Bonobo Handshake

Article excerpt

Researcher Vanessa Woods shares a tale about a species that can teach all of us a thing or two about peace.

The Congo, home to a devastating war and what is often reported to be

a broken people, is also the domain of something entirely

lighthearted: a peaceful species called the bonobos. Not widely

known, researched, or spoken of, these bonobos are the delightful

subjects of Vanessa Woods's newest book, Bonobo Handshake: A Memoir

of Love and Adventure in the Congo.

Woods's memoir, however, offers more than just adventure and love.

A late-in-life coming-of-age story, "Bonobo Handshake" touches on

redemption, the war and history of the Congo, anthropological

science, research and its ethics, sex, and, principally, bonobos -

one of humanity's closest living relatives. No stranger to writing

books on chimpanzees, Woods previously wrote "It's Every Monkey

for Themselves" in 2007, a memoir about living with eight

researchers in a small space while studying wild chimpanzees in Costa

Rica.

What later brought Woods to the Congo was a man: PhD researcher

Brian Hare. After a whirlwind romance, Hare proposes, sweeps Woods

off her feet, and brings her to the bonobo sanctuary Lola ya Bonobo,

smack-dab in the middle of the Congo War.

Daughter of a Vietnam veteran, Woods had her own indirect brush with

war as she was growing up.

"To say he came back shattered doesn't really cover it," she

says of her father, who eventually abandoned her family for Southeast

Asia, where he teaches young men landscape gardening. "There were

nights when he would barricade himself in the bedroom, stacking up

the furniture against the door, making machine-gun noises and

hollering for backup."

So while Hare goes to Congo to study the cooperation and tolerance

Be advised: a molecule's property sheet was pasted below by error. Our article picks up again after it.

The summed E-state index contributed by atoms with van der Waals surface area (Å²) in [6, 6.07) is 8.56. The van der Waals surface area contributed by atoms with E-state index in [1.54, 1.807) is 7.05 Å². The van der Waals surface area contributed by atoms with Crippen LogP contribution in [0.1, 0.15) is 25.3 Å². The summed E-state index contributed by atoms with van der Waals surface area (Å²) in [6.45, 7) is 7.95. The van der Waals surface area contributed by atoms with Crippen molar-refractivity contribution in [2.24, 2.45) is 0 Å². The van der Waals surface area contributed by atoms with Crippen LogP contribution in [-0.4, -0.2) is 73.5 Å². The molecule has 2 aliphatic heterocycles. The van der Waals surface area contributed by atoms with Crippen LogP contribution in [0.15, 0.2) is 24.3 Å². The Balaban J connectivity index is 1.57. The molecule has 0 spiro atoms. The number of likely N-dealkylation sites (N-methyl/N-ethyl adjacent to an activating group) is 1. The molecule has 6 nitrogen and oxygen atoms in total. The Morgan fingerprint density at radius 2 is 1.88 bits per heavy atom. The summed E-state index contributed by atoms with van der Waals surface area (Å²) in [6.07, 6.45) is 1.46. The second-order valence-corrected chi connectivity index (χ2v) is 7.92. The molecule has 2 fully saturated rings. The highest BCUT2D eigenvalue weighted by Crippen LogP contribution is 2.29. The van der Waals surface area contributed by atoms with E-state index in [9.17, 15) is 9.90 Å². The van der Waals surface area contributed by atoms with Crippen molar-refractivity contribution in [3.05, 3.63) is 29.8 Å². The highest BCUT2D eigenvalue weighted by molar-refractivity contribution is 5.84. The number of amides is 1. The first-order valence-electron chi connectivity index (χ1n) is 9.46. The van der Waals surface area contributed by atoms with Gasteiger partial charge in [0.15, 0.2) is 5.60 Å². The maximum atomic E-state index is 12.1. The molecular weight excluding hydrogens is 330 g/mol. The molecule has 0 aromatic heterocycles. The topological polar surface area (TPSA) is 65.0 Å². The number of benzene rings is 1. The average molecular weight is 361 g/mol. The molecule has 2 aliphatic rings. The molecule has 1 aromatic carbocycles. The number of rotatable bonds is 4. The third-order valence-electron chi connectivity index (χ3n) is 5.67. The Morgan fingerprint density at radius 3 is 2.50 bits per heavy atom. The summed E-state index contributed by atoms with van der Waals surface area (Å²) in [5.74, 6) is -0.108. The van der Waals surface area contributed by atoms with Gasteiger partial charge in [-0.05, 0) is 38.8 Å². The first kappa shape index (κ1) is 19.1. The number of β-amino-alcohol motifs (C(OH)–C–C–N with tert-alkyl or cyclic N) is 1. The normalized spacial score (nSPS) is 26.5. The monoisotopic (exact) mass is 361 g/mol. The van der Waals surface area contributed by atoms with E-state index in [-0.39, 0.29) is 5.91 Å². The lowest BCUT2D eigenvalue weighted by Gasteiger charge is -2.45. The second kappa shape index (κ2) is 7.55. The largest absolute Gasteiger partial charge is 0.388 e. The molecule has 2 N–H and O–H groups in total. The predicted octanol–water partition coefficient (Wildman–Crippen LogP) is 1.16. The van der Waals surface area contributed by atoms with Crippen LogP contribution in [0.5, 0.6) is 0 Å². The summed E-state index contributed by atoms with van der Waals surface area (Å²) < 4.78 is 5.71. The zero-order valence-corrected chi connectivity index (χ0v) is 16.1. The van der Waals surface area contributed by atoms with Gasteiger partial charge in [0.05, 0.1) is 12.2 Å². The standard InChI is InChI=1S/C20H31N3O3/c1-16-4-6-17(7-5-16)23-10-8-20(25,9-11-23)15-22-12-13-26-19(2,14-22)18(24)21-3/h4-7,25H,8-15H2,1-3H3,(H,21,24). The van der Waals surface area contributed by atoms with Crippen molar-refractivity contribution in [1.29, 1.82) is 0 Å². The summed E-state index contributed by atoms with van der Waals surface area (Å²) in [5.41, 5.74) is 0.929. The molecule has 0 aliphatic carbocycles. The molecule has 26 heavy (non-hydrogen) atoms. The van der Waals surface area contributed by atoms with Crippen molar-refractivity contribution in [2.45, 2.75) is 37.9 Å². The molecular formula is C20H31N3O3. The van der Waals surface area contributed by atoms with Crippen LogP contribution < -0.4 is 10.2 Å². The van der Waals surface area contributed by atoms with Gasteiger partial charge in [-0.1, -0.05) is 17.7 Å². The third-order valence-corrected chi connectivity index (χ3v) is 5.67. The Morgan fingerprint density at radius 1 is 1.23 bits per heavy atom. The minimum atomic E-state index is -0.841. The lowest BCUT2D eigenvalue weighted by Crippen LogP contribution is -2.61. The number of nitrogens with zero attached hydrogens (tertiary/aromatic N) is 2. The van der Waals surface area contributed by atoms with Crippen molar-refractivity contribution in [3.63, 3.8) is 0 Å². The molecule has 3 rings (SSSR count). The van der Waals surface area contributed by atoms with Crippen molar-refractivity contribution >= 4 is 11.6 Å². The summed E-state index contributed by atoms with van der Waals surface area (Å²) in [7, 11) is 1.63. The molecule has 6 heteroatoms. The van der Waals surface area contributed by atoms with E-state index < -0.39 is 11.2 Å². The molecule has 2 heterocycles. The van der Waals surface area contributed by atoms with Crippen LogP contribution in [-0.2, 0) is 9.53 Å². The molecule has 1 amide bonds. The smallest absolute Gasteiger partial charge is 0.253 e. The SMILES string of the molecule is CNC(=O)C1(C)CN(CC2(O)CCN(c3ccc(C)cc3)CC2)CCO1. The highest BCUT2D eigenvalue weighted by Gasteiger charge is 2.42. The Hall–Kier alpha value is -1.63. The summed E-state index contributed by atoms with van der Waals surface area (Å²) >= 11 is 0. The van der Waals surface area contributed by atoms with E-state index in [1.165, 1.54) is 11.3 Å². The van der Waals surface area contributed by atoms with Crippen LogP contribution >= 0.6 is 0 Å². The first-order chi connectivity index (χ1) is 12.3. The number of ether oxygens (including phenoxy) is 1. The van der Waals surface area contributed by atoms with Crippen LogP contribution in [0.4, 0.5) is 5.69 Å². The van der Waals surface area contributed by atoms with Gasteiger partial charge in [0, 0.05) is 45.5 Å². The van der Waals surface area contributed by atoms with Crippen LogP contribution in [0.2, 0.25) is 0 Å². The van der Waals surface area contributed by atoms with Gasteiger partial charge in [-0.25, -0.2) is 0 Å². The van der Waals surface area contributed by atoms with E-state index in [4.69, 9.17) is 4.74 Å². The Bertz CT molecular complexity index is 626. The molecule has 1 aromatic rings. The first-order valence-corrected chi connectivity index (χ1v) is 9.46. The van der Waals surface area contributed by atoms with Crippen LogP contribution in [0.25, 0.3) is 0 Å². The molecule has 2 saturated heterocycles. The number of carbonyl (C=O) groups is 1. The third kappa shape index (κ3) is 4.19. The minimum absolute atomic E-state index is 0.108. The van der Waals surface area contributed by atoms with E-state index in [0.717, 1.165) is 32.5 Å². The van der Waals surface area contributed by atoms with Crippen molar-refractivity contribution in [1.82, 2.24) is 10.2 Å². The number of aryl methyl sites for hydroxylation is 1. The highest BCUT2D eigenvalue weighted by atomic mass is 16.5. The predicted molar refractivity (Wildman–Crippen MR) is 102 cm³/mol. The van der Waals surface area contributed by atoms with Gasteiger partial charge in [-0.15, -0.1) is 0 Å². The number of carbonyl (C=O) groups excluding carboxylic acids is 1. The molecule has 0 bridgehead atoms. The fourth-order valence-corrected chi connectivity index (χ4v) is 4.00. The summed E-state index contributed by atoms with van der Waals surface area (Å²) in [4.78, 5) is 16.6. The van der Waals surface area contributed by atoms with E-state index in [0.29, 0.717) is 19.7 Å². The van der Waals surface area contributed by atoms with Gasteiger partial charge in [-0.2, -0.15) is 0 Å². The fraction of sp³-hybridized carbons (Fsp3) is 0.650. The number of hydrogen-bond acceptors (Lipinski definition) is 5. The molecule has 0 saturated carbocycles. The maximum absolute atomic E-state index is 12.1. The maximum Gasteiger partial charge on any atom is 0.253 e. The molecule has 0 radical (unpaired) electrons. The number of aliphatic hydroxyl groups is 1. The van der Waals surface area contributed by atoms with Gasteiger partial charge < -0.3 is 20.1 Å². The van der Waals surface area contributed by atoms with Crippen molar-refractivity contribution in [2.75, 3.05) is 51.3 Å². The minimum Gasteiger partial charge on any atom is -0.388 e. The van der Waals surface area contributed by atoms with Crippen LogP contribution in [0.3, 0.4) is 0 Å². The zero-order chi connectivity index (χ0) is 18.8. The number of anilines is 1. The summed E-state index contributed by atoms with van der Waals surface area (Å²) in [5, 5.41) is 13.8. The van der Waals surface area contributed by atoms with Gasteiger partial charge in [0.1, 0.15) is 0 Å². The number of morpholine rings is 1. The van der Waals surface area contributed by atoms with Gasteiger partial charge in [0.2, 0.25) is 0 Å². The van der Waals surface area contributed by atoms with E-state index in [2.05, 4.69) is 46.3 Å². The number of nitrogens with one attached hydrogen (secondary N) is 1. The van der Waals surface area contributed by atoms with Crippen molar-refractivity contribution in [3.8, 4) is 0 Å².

of bonobos, Woods hopes to find out what happened to her dad. (Woods

is so intent on finding out the answer that, immediately after

arriving in the country, she asks a Congolese man she just met what

he knows of the war. Seeing how his eyes respond, Woods laments, "I

trail off, feeling clumsy. It occurs to me what a raw, brutal demand

I have made of this man, a stranger.")

It becomes clear that the Congo won't provide answers to her

impossible question, but what Woods finds instead is a species that

captures her heart.For bonobos, sex for pleasure is rampant - and

often happens with a same-sex partner. Sexual organs are presented

and touched as often as humans offer their hands for shaking. Bonobos

eat like the French, daintily, unconcerned with the passing hours.

They love apples, are wary of males, and fear doors. They are

female-dominated and babies rule the food roost. They are cooperative

and tolerant.

And what's more, the people at Lola are full of jokes and laughter

- which baffles Woods. Confused, she asks herself early on, "Did

I read the news right? Didn't millions of people die here, like,

yesterday?"

But despite the tragedy, Lola is full of interesting characters who

are building happy lives. There are the Mamas - sarcastic, funny

Congolese women who raise each bonobo infant at Lola; Hare, her

data-oriented, loving, and difficult fiance; and Jacques, a former

gold miner, soldier, and prison guard who saw the horrors of the

Congo War firsthand and now works for Claudine, the enchantingly

calm, copper-haired owner of the sanctuary.

And then there are the bonobos themselves.

There's lanky, boyish Isiro and the male she loves - handsome,

muscular Mikeno. There's the perfectly groomed bonobo Max who does

an unintentional, spot-on impression of Derek Zoolander. …